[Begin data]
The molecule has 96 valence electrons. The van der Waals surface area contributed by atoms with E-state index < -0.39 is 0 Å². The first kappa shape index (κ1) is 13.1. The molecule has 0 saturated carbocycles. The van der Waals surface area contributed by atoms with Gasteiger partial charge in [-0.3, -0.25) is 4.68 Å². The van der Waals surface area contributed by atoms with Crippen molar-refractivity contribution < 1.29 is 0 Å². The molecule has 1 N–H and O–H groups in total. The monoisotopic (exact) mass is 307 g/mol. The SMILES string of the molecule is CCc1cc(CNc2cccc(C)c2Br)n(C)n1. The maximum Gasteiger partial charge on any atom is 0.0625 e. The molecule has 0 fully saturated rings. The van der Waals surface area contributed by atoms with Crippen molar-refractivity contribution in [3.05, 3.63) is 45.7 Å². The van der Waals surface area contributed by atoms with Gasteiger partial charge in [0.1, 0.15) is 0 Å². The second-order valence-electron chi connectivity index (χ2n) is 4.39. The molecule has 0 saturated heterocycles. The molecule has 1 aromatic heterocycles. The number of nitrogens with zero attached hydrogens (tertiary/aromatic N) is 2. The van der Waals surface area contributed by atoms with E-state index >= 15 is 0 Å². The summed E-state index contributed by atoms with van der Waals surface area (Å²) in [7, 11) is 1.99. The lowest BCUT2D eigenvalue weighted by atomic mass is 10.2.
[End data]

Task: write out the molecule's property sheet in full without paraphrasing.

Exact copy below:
The molecule has 96 valence electrons. The van der Waals surface area contributed by atoms with E-state index < -0.39 is 0 Å². The first kappa shape index (κ1) is 13.1. The molecule has 0 saturated carbocycles. The van der Waals surface area contributed by atoms with Gasteiger partial charge in [-0.3, -0.25) is 4.68 Å². The van der Waals surface area contributed by atoms with Crippen molar-refractivity contribution < 1.29 is 0 Å². The molecule has 1 N–H and O–H groups in total. The monoisotopic (exact) mass is 307 g/mol. The SMILES string of the molecule is CCc1cc(CNc2cccc(C)c2Br)n(C)n1. The maximum Gasteiger partial charge on any atom is 0.0625 e. The molecule has 0 fully saturated rings. The van der Waals surface area contributed by atoms with Crippen molar-refractivity contribution in [3.05, 3.63) is 45.7 Å². The van der Waals surface area contributed by atoms with Gasteiger partial charge in [0.1, 0.15) is 0 Å². The second-order valence-electron chi connectivity index (χ2n) is 4.39. The molecule has 0 saturated heterocycles. The molecule has 1 aromatic heterocycles. The number of nitrogens with zero attached hydrogens (tertiary/aromatic N) is 2. The van der Waals surface area contributed by atoms with E-state index >= 15 is 0 Å². The summed E-state index contributed by atoms with van der Waals surface area (Å²) in [7, 11) is 1.99. The lowest BCUT2D eigenvalue weighted by atomic mass is 10.2.